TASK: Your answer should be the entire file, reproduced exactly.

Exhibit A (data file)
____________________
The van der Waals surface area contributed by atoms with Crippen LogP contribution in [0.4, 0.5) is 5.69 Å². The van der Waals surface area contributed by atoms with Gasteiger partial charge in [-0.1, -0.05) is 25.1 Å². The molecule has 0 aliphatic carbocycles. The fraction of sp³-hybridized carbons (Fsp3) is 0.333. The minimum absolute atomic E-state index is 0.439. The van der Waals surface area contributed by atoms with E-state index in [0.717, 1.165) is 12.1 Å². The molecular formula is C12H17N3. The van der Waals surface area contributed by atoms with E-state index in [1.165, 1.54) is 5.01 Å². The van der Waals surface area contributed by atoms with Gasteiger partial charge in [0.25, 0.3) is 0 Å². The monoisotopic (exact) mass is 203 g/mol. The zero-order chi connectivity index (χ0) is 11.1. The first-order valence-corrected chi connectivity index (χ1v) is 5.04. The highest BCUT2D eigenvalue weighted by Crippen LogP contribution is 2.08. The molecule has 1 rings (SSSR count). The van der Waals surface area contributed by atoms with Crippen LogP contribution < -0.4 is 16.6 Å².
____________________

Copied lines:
The van der Waals surface area contributed by atoms with Crippen LogP contribution in [0.4, 0.5) is 5.69 Å². The van der Waals surface area contributed by atoms with Gasteiger partial charge in [-0.1, -0.05) is 25.1 Å². The molecule has 0 aliphatic carbocycles. The fraction of sp³-hybridized carbons (Fsp3) is 0.333. The minimum absolute atomic E-state index is 0.439. The van der Waals surface area contributed by atoms with E-state index in [0.717, 1.165) is 12.1 Å². The molecular formula is C12H17N3. The van der Waals surface area contributed by atoms with E-state index in [1.165, 1.54) is 5.01 Å². The van der Waals surface area contributed by atoms with Gasteiger partial charge in [0.25, 0.3) is 0 Å². The monoisotopic (exact) mass is 203 g/mol. The zero-order chi connectivity index (χ0) is 11.1. The first-order valence-corrected chi connectivity index (χ1v) is 5.04. The highest BCUT2D eigenvalue weighted by Crippen LogP contribution is 2.08. The molecule has 1 rings (SSSR count). The van der Waals surface area contributed by atoms with Crippen LogP contribution < -0.4 is 16.6 Å².